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The Extraordinary Form is celebrated Here

Holy Mass is usually offered at St John Vianney’s in the extraordinary form usually on Monday at 12noon and Friday at 6.30pm; also on Holydays of Obligation. Do please check the Parish Newsletter before travelling.

The Extraordinary Form of the Roman Rite

Pope Benedict XVI wished that the treasure of the traditional Roman liturgy, which was celebrated without change for centuries and centuries, should be preserved for all generations. Following the steps of Pope John Paul II, Pope Benedict XVI, with his milestone document “Summorum Pontificum,” restored to priests the freedom to celebrate the “extraordinary form”of the Roman rite.

The Traditional Latin Mass was the exclusive form celebrated during the Second Vatican Council. As a matter of fact, most of the changes that have been introduced by the 1960’s liturgical reform took place in the years after the Second Vatican Council. The Council itself never abolished the traditional liturgy, and its famous document about the Liturgy of the Church, “Sacrosanctum Concillium,” mentions only the possibility of some adaptations but never called for the change of language nor for a new rite of Mass as a whole.
It is, therefore, very desirable that all the faithful should know the traditional liturgy and should be able to understand its significance and its importance for the future of Holy Mother Church.

Attractiveness of the Latin Mass

More and more young people, who have never before experienced the profoundness and beauty of the traditional liturgy, are deeply touched by their first contact with it and are everywhere requesting its wider use. It is very convincing to see how the apostolates of the Institute, as well as those of other communities where the 

Traditional Mass is celebrated, are frequented by young families and youth. All of them are attracted by the force of tradition itself. It is the Institute’s aim to give as many people as possible the opportunity to know the classical Roman Liturgy because the people have the experience that it strengthens their faith, it helps them in their struggle for a Christian life in the world of today, and it always attaches them more to the Church and to the Holy Father.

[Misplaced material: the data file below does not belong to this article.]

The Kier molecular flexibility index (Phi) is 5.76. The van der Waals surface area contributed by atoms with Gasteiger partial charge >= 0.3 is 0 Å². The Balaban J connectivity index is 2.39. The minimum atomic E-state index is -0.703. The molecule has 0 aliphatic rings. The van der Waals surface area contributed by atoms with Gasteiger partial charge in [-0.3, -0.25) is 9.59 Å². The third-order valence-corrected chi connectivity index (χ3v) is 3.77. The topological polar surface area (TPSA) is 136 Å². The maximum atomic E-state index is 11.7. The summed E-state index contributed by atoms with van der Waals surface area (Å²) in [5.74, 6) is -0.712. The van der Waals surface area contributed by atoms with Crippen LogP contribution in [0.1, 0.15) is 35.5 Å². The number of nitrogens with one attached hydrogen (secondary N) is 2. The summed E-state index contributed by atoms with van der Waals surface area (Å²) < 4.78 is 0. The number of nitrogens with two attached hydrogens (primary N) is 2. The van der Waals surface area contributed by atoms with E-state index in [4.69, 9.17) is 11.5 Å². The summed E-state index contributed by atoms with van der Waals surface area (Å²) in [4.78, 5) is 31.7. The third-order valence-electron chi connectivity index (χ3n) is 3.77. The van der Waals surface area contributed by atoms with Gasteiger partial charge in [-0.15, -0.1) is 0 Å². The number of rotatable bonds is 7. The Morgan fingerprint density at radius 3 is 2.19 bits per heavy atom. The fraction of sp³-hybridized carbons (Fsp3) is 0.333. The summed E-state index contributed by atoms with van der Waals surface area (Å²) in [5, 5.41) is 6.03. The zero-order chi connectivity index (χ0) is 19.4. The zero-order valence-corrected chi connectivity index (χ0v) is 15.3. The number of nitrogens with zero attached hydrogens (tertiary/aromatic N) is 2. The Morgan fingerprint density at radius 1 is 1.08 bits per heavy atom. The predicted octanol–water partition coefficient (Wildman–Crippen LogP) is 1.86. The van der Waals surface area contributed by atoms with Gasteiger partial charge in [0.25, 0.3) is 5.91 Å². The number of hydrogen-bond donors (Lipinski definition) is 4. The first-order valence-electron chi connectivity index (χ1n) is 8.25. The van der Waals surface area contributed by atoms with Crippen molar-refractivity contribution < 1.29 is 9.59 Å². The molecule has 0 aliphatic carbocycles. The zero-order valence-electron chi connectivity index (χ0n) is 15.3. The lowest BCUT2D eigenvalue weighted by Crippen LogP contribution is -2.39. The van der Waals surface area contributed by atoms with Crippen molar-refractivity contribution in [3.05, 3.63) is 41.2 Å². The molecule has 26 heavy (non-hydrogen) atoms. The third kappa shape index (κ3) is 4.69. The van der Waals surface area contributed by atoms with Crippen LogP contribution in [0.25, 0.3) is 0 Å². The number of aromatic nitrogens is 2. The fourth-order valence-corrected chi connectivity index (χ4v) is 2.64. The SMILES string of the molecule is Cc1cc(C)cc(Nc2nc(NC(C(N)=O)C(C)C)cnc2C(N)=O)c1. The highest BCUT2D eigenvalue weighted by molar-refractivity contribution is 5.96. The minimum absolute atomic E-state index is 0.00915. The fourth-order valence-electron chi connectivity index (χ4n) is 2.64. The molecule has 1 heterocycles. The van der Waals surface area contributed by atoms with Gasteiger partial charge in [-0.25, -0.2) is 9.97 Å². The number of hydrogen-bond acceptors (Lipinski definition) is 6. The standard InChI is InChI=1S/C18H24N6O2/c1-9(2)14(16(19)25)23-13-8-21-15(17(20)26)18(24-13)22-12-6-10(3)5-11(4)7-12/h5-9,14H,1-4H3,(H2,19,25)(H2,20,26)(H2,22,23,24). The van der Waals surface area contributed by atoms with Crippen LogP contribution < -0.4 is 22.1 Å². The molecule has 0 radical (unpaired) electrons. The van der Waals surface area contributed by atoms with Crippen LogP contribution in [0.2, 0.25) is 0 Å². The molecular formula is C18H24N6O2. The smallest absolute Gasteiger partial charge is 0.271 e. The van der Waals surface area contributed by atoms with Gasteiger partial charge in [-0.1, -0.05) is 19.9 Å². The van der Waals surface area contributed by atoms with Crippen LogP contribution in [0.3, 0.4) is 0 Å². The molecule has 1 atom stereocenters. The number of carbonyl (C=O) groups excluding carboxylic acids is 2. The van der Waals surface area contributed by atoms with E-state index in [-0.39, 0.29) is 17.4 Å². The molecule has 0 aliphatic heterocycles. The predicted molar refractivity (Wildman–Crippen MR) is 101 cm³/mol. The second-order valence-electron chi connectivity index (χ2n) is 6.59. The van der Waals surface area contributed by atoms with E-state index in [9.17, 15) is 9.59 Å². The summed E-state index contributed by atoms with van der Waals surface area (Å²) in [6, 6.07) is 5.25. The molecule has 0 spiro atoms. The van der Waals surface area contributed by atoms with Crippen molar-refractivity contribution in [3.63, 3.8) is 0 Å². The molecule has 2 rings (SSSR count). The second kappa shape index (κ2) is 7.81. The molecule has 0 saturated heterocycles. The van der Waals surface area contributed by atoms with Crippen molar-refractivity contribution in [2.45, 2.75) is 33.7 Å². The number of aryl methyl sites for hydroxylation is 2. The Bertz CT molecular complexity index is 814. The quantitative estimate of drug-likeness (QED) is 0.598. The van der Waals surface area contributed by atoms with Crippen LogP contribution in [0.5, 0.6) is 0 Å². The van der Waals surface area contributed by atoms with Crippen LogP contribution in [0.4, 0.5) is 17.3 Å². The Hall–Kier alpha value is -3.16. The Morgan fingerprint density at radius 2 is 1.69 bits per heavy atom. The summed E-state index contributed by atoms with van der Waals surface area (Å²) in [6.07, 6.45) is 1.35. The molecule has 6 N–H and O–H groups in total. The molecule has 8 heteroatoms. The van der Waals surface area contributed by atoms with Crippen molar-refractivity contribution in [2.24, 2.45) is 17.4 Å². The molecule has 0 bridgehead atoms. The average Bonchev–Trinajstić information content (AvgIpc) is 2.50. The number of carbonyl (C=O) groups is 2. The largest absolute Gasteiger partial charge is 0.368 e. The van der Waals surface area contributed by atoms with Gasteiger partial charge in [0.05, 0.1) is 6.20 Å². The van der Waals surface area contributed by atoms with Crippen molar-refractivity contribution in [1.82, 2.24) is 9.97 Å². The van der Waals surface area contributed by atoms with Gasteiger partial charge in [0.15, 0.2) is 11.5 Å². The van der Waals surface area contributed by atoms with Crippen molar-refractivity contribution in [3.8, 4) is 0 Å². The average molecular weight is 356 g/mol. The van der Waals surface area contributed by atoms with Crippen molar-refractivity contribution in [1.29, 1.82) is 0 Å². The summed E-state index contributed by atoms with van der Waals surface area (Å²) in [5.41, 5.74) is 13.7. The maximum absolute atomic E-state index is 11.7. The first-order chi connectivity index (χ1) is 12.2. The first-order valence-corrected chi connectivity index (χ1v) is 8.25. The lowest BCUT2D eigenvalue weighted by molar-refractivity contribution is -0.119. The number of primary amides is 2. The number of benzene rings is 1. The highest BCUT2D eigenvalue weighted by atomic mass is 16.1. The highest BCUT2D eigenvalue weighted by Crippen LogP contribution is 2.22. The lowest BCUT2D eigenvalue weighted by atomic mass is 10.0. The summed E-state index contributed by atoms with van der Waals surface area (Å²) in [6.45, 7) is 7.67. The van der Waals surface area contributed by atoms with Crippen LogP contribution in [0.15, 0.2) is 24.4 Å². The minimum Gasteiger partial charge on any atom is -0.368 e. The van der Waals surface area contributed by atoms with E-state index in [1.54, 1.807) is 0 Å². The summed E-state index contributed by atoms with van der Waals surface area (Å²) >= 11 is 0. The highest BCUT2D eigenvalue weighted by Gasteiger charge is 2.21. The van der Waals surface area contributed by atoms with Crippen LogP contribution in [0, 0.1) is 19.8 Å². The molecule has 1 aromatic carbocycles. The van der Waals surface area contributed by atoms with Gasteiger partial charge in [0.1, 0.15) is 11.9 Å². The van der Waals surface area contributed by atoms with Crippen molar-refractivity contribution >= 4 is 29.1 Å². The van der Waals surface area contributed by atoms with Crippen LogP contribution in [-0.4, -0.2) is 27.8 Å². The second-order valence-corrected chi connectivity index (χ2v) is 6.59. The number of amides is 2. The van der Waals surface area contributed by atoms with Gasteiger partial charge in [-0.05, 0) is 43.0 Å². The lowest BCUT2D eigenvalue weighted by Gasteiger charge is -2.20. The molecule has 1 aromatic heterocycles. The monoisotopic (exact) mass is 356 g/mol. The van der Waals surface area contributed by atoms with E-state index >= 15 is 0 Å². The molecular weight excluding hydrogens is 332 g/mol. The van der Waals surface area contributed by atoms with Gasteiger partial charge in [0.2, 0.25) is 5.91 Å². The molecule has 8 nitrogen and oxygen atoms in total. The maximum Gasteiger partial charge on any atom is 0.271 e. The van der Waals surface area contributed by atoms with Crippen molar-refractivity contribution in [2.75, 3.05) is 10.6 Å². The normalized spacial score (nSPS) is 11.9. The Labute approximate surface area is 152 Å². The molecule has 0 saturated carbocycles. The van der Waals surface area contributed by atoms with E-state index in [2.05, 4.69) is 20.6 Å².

Words, Gestures, and Details

The moment of Consecration, where the mystery of Transubstantiation takes place, is like a peak of a majestic mountain from which the streams of Paradise flow down into our daily life. Certainly, one has to come down from this peak, but the water of Divine Grace that has touched him in this moment will refresh the mind and body during the day. Our relationship with God is profoundly linked to the presence of our Saviour in the Holy Eucharist, made possible through the Holy Mass and received with awe during Communion. In a human relationship, every word, every gesture, and every detail is important — how much more in our relationship with God! Therefore, to secure this relationship, on which our life and salvation is depending, the Church has always taken the greatest care with the words, gestures, and details of the Sacred Liturgy.

Please know; Holy Communion at extraordinary form Masses is received kneeling, and on the tongue, not in the hand. As the priest administers Holy Communion, he will say “Corpus Domini Nostri Iesu Christi custodiat animam tuam in vitam aeternam, Amen,” which in English means “May the Body of our Lord Jesus Christ preserve your soul unto life everlasting. Amen.” Because the priest says “Amen,” there is no need to respond to him as you await reception of the Sacrament.

In Preston

Bishop Michael Campbell OSA, in September 2014, established a Shrine in Preston for prayer and worship exclusively in the Extraordinary Form ran by the Institute of Christ the King Sovereign Priest at St Walburge’s, Preston. A further shrine church was similarly established by Bishop Campbell, under the care of the Institute, in September 2017 at English Martyrs, Preston. As a consequence of these decisions two iconic and listed churches in Preston were saved from possible closure and their legacy safeguarded for the future

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